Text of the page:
"Religious thriller misses an opportunity"
by Dominic di Nezza for remotegoat on 23/09/09

When Mormon Elder Jaden Latimer (Rob Heaps) encounters gay Muslim Qasif (Richard David-Caine) he sets in motion events that could unravel his whole belief system and preconceptions of the world.

This may seem like an over-contrived starting point for playwright Sebastian Michael's clash of cultures, but in truth it's a very engaging watch. Heaps' moral crusader is a good balance of endearing hope and awkward naivete, and David-Caine's peppy Qasif is a joy to watch, his energy maintaining much of the action. Zina Badran as Dina (Qasif's sister, who Latimer falls for) is equally impressive as a despairing believer in a godless world, but whose latent humanity can nevertheless glimmer through with a single smile.

Thus is the love-triangle set up, and with pacy directing from Adam Berzsenyi Bellaagh integrated seamlessly with Moritz Behrens' peerless set, which evokes both sterile urbanity and, when necessary, grimy intensity, it looks as if we're in for a very promising evening.

And then it goes wrong. Without giving too much away, an incident that is telegraphed from the very start of the show suddenly starts to dominate the action, relegating most of the cast to the archetypes they had thus far succeeded in avoiding. Latimer's passionate belief rapidly and unrealistically collapses into puppy-eyed sentimentailty, and Badran's vibrant, conflicted Dina is subsumed by her moral outrage into crude caricature. Nila Aalia and Steve Nicholson' support remains solid but can't avoid sliding into irrelevance, as indeed does David-Caine by the climax.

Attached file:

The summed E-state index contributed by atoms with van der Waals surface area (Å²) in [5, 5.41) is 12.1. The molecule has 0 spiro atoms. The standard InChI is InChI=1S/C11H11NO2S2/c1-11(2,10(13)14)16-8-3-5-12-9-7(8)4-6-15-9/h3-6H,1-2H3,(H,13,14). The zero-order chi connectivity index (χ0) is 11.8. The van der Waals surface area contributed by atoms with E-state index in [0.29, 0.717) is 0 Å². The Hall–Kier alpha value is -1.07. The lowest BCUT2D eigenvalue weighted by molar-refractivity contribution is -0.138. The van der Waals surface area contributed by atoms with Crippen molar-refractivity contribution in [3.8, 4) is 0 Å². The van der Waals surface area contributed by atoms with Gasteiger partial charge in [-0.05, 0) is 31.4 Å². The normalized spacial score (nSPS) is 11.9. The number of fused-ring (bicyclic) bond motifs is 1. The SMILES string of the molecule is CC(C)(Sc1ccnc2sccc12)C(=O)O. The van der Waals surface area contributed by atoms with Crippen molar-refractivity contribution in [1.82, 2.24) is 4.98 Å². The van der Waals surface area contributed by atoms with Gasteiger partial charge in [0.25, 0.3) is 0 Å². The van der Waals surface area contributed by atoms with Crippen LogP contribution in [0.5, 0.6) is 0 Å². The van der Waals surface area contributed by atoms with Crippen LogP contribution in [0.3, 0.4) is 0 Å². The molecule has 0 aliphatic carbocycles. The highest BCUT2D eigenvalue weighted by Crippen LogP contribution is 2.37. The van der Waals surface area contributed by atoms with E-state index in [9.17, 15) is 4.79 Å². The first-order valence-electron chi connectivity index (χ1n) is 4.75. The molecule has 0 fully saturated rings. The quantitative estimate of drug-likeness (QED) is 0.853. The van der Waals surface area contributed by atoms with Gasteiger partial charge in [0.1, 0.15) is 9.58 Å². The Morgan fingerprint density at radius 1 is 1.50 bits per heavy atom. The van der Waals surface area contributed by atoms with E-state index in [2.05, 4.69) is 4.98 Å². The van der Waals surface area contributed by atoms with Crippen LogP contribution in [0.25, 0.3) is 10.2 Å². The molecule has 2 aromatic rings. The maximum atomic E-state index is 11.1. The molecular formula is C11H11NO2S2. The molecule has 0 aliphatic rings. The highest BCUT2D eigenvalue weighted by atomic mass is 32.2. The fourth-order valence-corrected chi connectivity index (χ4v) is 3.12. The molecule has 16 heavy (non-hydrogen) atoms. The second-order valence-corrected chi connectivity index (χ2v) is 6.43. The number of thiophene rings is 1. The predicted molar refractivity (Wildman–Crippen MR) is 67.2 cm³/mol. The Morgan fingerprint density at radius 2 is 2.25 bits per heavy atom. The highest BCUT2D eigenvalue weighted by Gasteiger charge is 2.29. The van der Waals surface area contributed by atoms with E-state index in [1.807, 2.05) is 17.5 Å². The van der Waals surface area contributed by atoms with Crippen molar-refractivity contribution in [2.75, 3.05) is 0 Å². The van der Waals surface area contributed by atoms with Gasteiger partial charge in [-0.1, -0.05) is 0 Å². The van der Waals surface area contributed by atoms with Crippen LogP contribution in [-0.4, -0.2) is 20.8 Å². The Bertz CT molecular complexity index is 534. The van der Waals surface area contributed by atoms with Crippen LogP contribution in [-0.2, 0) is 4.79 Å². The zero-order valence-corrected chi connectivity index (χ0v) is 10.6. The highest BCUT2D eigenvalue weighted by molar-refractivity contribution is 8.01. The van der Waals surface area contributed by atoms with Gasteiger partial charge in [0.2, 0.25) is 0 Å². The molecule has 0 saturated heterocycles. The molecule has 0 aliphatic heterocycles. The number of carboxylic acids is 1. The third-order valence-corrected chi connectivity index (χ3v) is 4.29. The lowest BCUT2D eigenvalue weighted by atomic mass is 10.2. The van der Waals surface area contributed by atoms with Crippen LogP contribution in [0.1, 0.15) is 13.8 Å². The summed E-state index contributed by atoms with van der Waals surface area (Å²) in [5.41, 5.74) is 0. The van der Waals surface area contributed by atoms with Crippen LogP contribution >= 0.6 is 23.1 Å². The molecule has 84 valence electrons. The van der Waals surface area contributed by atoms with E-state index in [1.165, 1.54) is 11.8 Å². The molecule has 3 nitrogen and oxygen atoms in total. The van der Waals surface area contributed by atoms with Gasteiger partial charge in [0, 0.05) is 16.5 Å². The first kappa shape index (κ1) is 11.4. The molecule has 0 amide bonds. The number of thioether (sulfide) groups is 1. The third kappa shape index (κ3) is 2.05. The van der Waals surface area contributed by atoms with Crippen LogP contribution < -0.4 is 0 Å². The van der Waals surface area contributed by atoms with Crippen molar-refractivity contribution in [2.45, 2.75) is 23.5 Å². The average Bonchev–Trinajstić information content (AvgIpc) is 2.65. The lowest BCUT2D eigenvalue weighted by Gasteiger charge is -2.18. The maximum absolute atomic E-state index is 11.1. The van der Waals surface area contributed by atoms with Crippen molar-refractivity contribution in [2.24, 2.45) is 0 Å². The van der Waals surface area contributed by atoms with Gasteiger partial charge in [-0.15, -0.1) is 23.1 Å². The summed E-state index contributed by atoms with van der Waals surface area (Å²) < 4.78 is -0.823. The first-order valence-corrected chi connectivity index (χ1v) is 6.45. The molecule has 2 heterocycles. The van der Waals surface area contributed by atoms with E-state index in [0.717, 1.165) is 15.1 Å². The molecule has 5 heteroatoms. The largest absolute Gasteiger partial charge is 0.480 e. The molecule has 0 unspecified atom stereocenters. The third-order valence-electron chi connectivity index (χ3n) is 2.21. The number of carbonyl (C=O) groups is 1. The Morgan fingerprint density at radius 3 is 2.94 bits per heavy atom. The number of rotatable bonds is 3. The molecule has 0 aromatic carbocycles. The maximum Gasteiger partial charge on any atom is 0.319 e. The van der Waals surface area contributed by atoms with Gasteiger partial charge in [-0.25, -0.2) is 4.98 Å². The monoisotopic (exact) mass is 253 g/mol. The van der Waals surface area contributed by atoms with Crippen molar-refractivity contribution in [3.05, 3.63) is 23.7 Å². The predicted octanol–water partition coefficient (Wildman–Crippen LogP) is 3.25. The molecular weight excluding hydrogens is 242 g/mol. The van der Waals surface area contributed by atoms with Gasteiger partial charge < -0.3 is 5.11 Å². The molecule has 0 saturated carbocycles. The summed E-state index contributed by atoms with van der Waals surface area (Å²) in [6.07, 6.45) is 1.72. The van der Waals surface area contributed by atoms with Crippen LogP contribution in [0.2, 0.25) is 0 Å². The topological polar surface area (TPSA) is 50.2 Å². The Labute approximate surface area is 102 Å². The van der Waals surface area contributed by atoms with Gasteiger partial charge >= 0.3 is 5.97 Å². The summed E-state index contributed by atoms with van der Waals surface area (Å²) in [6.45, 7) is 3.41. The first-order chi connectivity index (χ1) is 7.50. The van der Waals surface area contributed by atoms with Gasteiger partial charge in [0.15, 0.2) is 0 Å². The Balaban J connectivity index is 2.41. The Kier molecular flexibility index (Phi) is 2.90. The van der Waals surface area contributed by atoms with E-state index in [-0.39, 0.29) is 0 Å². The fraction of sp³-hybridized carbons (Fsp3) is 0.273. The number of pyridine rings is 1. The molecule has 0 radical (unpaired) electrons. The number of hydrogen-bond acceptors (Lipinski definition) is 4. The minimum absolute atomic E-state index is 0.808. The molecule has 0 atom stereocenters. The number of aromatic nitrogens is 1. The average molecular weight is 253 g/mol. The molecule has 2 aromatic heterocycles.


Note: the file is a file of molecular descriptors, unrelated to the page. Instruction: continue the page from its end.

Indeed it seems to be the climax that's the problem. It's an interactive set-piece which after the engaging humanity of the first half feels contrived and manipulative, negating its' intended impact by seeming to provide the justification for the whole endeavour. Neither Michael's script or Bellaagh's direction can make amends, and the end result is exactly the kind of achingly 'current' shock tactic that 'Elder Latimer...' had previously shown every intention of avoiding. Given the undoubted talent and ability shown by all involved, it's a real shame that the show feels it needs a cliched hook on which to hang itself - they clearly are capable of much better.

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